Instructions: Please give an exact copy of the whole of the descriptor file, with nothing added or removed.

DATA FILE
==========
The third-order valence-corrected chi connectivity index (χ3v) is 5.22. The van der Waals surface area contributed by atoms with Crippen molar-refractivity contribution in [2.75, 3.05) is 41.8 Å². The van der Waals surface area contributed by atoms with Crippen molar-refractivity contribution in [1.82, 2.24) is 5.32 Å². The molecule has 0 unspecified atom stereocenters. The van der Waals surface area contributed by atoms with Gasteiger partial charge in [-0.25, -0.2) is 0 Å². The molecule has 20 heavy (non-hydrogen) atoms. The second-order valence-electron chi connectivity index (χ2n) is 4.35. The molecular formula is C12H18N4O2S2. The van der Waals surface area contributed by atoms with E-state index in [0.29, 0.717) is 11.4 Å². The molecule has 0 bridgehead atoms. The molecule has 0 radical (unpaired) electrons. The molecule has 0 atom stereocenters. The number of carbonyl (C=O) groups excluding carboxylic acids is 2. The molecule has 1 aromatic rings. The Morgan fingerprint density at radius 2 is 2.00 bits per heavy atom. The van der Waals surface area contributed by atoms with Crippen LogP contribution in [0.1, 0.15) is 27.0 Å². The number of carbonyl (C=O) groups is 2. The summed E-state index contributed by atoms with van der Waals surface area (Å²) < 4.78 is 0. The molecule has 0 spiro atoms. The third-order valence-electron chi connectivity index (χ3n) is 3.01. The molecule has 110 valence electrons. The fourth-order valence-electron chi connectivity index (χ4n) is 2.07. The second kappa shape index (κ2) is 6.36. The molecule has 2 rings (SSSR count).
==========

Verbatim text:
The third-order valence-corrected chi connectivity index (χ3v) is 5.22. The van der Waals surface area contributed by atoms with Crippen molar-refractivity contribution in [2.75, 3.05) is 41.8 Å². The van der Waals surface area contributed by atoms with Crippen molar-refractivity contribution in [1.82, 2.24) is 5.32 Å². The molecule has 0 unspecified atom stereocenters. The van der Waals surface area contributed by atoms with Gasteiger partial charge in [-0.25, -0.2) is 0 Å². The molecule has 20 heavy (non-hydrogen) atoms. The second-order valence-electron chi connectivity index (χ2n) is 4.35. The molecular formula is C12H18N4O2S2. The van der Waals surface area contributed by atoms with E-state index in [0.29, 0.717) is 11.4 Å². The molecule has 0 bridgehead atoms. The molecule has 0 radical (unpaired) electrons. The molecule has 0 atom stereocenters. The number of carbonyl (C=O) groups excluding carboxylic acids is 2. The molecule has 1 aromatic rings. The Morgan fingerprint density at radius 2 is 2.00 bits per heavy atom. The van der Waals surface area contributed by atoms with Crippen LogP contribution in [0.1, 0.15) is 27.0 Å². The number of carbonyl (C=O) groups is 2. The summed E-state index contributed by atoms with van der Waals surface area (Å²) < 4.78 is 0. The molecule has 0 spiro atoms. The third-order valence-electron chi connectivity index (χ3n) is 3.01. The molecule has 110 valence electrons. The fourth-order valence-electron chi connectivity index (χ4n) is 2.07. The second kappa shape index (κ2) is 6.36. The molecule has 2 rings (SSSR count).